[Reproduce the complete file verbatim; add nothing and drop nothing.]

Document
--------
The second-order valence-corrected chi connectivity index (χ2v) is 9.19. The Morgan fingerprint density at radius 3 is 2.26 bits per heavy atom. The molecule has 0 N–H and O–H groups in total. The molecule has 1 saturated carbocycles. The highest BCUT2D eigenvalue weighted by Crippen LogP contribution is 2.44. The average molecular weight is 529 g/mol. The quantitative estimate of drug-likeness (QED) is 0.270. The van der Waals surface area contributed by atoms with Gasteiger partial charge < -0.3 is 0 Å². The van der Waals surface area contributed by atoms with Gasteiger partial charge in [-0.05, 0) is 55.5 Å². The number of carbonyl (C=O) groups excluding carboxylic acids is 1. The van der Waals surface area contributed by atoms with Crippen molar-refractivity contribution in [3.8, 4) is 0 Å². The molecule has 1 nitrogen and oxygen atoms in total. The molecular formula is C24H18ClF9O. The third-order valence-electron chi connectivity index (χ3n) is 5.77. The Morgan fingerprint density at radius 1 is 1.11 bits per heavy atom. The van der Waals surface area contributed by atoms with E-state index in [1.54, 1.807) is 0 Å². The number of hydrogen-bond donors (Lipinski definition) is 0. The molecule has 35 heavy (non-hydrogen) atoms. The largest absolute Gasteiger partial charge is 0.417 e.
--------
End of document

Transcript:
The second-order valence-corrected chi connectivity index (χ2v) is 9.19. The Morgan fingerprint density at radius 3 is 2.26 bits per heavy atom. The molecule has 0 N–H and O–H groups in total. The molecule has 1 saturated carbocycles. The highest BCUT2D eigenvalue weighted by Crippen LogP contribution is 2.44. The average molecular weight is 529 g/mol. The quantitative estimate of drug-likeness (QED) is 0.270. The van der Waals surface area contributed by atoms with Gasteiger partial charge < -0.3 is 0 Å². The van der Waals surface area contributed by atoms with Gasteiger partial charge in [-0.05, 0) is 55.5 Å². The number of carbonyl (C=O) groups excluding carboxylic acids is 1. The van der Waals surface area contributed by atoms with Crippen molar-refractivity contribution in [3.8, 4) is 0 Å². The molecule has 1 nitrogen and oxygen atoms in total. The molecular formula is C24H18ClF9O. The third-order valence-electron chi connectivity index (χ3n) is 5.77. The Morgan fingerprint density at radius 1 is 1.11 bits per heavy atom. The van der Waals surface area contributed by atoms with E-state index in [1.54, 1.807) is 0 Å². The number of hydrogen-bond donors (Lipinski definition) is 0. The molecule has 35 heavy (non-hydrogen) atoms. The largest absolute Gasteiger partial charge is 0.417 e.